Linked by kap1 on Thu 25th Apr 2013 11:45 UTC
Java The Lightweight Java Game Library provides a simple API to OpenGL, OpenAL, OpenCL and Game Controllers enabling the production of state of the art games for Windows, Linux and Mac. Version 2.9.0 contains a complete rewrite of the mac backend, support for FreeBSD, new OpenGL/OpenCL extension and bug fixes. The library is used by many high profile games such as Minecraft, Spiral Knights, Revenge of the Titans, Project Zomboid, Starsector, JMonkeyEngine, etc.
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snowbender
Member since:
2006-05-04

First because Java runtimes are cursed with suckiness on almost all platforms where I've had the displeasure of dealing with them. The Windows JRE is the textbook example a user-hostile piece of garbage, Linux runtimes may or may not work in a seemingly random fashion,..


It seems to be very trendy to bash Java these days. Do you care to explain why you think the Java runtime on Windows is a textbook example of a user-hostile piece of garbage? I also don't understand why you think Linux runtimes may or may not work in a seemingly random fashion.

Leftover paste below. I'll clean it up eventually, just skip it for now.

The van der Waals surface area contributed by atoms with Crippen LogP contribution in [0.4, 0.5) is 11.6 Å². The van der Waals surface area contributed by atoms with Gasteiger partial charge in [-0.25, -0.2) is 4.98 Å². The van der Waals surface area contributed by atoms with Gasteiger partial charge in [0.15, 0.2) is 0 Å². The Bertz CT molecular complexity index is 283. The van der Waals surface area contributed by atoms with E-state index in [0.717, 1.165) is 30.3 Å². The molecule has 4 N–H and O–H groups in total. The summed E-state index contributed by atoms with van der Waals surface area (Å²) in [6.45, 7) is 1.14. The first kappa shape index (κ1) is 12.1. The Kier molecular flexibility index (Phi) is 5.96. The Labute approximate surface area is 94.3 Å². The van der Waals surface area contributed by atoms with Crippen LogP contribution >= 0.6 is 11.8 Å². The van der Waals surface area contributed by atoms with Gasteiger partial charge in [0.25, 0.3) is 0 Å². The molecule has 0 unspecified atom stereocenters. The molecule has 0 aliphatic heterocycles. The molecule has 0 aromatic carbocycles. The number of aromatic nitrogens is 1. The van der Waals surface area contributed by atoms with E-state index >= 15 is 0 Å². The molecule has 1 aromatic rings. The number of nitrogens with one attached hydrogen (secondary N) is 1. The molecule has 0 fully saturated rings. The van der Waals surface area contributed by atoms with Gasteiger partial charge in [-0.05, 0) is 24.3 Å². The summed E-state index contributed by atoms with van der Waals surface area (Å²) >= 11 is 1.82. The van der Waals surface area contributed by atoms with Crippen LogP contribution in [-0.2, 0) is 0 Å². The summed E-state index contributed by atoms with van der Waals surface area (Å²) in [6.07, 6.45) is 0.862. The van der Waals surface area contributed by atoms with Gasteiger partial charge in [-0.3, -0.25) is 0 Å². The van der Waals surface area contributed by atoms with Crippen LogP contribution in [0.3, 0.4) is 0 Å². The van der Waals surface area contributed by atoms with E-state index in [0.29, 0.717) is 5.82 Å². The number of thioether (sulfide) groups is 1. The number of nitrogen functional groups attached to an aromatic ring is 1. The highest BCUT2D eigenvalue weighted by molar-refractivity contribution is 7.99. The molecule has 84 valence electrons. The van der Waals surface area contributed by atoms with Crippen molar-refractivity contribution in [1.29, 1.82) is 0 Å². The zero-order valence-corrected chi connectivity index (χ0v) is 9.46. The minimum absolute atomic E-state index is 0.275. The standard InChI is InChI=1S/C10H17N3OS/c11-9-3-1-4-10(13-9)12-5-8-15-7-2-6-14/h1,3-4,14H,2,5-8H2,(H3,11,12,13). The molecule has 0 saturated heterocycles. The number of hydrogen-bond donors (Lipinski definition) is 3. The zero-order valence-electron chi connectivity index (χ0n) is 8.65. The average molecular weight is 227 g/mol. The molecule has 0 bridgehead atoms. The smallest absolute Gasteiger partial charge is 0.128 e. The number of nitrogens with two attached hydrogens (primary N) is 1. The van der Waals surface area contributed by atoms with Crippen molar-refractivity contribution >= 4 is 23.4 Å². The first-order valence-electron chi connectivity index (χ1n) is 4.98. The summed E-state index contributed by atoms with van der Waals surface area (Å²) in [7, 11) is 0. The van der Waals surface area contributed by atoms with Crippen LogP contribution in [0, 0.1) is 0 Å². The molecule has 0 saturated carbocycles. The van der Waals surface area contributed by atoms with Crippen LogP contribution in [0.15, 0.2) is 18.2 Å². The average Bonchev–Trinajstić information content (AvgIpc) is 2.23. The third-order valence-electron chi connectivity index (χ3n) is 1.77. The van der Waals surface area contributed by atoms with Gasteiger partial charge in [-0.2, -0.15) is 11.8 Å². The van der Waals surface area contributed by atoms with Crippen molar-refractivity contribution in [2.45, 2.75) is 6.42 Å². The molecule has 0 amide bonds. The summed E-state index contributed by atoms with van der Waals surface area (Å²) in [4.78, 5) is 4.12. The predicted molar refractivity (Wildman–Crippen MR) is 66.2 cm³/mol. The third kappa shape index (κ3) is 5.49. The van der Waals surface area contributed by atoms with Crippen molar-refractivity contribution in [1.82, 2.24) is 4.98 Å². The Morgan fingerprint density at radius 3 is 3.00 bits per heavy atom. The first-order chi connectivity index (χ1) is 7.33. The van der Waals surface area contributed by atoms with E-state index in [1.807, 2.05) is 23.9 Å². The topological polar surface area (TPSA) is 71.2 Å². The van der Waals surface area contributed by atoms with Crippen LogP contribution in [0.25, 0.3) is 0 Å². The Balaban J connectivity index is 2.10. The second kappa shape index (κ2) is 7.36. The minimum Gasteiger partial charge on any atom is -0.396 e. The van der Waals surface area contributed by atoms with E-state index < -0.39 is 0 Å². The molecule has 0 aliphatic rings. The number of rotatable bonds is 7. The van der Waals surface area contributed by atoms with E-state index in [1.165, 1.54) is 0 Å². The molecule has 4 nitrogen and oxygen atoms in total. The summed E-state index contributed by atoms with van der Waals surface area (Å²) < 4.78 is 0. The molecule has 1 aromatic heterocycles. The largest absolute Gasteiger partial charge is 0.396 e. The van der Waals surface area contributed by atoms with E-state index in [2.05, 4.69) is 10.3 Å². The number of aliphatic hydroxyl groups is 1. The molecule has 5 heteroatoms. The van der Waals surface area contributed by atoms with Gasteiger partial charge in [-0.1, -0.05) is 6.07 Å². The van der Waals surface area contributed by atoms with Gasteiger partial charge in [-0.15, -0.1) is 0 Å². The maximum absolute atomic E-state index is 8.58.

I have used the Oracle JVM on both Windows and Linux and never experienced any problems with those. I have used the IBM JVM on linux and did experience some compatibility issues. Finally, I've also used the OpenJDK on linux. With the OpenJDK I noticed some warnings from software that insists it wants Oracle JDK (Intellij IDEA), but I didn't really notice any incompatibilities.

... the mere idea of installing the JRE on iOS or Windows Phone is banned by the respective platform owners, and thanks to OS X 10.8's "Gatekeeper" feature I'm not even sure that one can still install the JRE on a Mac without tweaking system preferences. In short, the only major consumer platform where Java software works well today and should continue to work well tomorrow is Android, because it's Java-based itself.


The drawback of relying on locked down systems, is living with the fact that someone else decides for you which piece of software you are allowed to run.